The gloss is starting to wear off blockchain technology. Blockchain tech and distributed ledgers are rapidly being adopted by stock exchanges, banks, and the commodities industry, but one group of experts has warned there are significant drawbacks in doing so.
A new report (spotted by Reuters) details the allure of the technology for trading execs: it can solve all trust issues and market inefficiencies. Management consulting firm Boston Consulting Group (BCG) has argued that blockchain technology is simply not suited for commodities trading – at least for now.
Commodity trading needs improved standardization, efficiency, and tracking of goods. But whether blockchain is the killer app that will deliver these benefits remains to be seen. Industry players have yet to fully adopt the technology. There are marked benefits to blockchain technology but also significant drawbacks on several fronts.
The thing is, there are lots of traders out there who actually make money from market inefficiencies, primarily arbitrage. It’s the process of exploiting varying prices between markets – buy an asset on one exchange, and sell it on another for more money. Cryptocurrency traders do it too.
Transactions recorded in a shared ledger would lead to more standardized prices and less arbitrage – but traders rely on on these differences to make profits. However ironic, BCG feel this makes blockchain technology counter-intuitive for trading at a large scale.
For a blockchain-based solution to gain acceptance, most trades would have to be recorded accurately in a shared ledger. If transactions were recorded in such a ledger, participants could compare the price of their consignment against other consignments and thereby spot discrepancies. Greater transparency would lead to fairer prices. However, it would impact the profits of traders that rely on pricing inefficiencies to make money. Price-reporting agencies would also need to find new ways to expand their businesses.
What’s worse, BCG claims that distributed ledgers are just not suitable for time-sensitive trading. It’s certainly true that peer-to-peer (p2p) markets running on blockchains could automatically set prices – but the ledger needs to be updated via consensus. Even though that can really be done in seconds, even a small amount of delay is a major blow to traders.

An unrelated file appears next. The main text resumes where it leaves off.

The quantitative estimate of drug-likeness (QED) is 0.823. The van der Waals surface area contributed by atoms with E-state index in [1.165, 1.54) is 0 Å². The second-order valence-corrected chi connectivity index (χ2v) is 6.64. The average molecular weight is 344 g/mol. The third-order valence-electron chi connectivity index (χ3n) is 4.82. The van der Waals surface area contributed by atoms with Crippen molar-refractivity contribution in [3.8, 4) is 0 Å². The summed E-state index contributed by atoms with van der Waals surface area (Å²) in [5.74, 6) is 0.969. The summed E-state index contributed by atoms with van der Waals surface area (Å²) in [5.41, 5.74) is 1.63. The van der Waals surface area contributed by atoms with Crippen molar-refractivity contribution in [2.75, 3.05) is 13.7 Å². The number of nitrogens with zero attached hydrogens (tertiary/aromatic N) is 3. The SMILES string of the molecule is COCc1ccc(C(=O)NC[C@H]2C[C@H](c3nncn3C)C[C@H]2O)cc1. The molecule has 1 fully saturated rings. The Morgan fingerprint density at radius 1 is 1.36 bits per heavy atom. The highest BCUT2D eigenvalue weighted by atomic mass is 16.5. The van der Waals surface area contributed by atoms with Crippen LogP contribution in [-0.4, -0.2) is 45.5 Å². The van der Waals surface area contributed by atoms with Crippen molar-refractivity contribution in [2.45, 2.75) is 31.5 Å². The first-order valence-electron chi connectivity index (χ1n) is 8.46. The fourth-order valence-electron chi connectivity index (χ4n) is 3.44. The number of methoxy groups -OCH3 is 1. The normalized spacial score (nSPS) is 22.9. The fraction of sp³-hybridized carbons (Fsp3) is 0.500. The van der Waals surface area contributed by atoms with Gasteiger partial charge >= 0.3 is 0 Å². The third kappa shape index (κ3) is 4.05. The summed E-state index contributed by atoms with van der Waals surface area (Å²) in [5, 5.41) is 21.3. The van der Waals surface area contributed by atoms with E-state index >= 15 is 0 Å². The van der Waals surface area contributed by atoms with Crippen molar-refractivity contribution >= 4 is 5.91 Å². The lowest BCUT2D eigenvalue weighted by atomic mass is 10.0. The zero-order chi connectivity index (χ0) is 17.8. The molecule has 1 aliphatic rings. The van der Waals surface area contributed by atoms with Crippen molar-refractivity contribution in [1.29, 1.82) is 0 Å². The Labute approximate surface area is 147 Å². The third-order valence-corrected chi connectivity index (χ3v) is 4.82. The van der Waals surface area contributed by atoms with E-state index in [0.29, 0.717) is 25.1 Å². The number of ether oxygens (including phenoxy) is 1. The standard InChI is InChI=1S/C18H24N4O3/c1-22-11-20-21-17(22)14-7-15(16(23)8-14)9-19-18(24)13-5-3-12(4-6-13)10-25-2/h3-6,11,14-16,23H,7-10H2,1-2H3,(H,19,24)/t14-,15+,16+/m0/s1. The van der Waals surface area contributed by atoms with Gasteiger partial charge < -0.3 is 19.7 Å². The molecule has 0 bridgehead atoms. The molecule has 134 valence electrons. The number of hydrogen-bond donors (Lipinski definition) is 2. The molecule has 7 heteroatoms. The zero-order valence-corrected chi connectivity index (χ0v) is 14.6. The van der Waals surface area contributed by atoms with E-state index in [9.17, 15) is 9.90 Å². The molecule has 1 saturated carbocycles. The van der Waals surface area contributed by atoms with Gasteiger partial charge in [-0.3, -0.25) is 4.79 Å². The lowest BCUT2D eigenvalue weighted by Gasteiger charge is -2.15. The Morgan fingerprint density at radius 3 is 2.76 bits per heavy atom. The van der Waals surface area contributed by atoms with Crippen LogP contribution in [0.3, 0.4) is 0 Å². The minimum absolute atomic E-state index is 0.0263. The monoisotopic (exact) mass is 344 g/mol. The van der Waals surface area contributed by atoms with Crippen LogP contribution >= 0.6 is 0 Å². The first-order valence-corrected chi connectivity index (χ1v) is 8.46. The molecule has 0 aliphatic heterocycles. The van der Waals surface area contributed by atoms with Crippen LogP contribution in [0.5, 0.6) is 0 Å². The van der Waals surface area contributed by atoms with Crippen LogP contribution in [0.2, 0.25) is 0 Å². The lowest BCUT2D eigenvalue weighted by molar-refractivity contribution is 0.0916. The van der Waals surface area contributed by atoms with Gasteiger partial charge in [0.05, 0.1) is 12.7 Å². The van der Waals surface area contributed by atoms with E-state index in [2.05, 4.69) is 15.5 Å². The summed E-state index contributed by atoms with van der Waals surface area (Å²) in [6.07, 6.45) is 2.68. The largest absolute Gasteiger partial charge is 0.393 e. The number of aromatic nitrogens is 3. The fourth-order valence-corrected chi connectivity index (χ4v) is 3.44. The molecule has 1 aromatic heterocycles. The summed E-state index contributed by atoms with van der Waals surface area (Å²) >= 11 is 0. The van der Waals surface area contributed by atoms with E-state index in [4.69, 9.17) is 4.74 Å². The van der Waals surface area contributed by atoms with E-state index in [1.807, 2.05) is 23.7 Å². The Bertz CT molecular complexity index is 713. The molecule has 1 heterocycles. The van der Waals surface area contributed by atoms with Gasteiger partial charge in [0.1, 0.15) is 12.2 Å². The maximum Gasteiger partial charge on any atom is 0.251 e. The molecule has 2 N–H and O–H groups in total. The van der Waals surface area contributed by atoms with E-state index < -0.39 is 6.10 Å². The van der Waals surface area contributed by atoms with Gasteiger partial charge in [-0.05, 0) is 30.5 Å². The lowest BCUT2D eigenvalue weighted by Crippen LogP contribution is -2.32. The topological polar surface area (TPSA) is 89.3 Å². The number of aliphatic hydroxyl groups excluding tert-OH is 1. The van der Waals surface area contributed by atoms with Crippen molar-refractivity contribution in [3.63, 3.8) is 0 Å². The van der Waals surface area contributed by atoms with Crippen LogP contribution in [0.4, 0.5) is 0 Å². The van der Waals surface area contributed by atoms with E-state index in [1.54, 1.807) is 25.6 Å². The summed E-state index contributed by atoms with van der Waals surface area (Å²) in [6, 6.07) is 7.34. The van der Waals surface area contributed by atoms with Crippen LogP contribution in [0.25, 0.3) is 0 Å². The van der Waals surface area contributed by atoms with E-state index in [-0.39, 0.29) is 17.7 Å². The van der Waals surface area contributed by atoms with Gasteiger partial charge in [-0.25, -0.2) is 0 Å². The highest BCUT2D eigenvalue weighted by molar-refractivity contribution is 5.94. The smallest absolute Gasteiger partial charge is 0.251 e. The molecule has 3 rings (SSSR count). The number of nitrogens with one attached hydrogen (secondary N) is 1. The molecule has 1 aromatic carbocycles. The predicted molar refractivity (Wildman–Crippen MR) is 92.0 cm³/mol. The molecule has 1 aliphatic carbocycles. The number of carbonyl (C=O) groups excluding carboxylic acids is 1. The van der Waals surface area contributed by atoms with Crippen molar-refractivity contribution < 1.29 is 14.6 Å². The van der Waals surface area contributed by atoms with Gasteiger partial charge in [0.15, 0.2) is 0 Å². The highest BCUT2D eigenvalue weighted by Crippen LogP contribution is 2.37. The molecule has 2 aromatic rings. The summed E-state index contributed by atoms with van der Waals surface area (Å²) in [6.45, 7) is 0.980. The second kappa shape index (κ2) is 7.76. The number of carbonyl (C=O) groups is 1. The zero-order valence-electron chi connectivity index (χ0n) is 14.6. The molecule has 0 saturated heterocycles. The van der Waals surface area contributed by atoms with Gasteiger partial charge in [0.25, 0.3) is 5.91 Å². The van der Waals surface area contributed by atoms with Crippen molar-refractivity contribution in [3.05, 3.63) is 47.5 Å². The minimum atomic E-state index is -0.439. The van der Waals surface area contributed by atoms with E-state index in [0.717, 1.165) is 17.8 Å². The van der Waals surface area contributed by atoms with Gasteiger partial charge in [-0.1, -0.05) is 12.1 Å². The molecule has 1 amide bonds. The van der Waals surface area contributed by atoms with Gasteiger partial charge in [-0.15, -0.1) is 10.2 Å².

The systems already in place have been developed through investments from the companies that use them. Great technology can mean the difference between investment firms, who already spend large amounts of money on IT services in order to stay ahead of the curve. There is little incentive to ditch those systems in favor of new, barely tested, and incomplete blockchain technology.
Would-be blockchain adopters need to be aware of its drawbacks. Many companies have invested huge sums in IT systems to manage the complexities of commodity trading, gaining a competitive advantage over rivals. Blockchain would require further investment but, by removing complexity, it would also remove that advantage.
These concerns are only magnified when you consider that total adoption must be realized in order for blockchain tech to really shine. Yes, it’s great that distributed ledgers are being used to ship commodities internationally – but what’s the use if it’s not for everybody?
“The industry would likely have to act in concert given that blockchain’s full benefits would be realized only if all players participated,” declares BCG.
This is just not likely to happen anytime soon. Yes, we inch closer every day – it only seems we’re close because of the hype. It’s okay that the blockchain isn’t the best solution for everything: shoehorning blockchain into everything is only going to set us back, and lead to poor implementation and unmet expectations.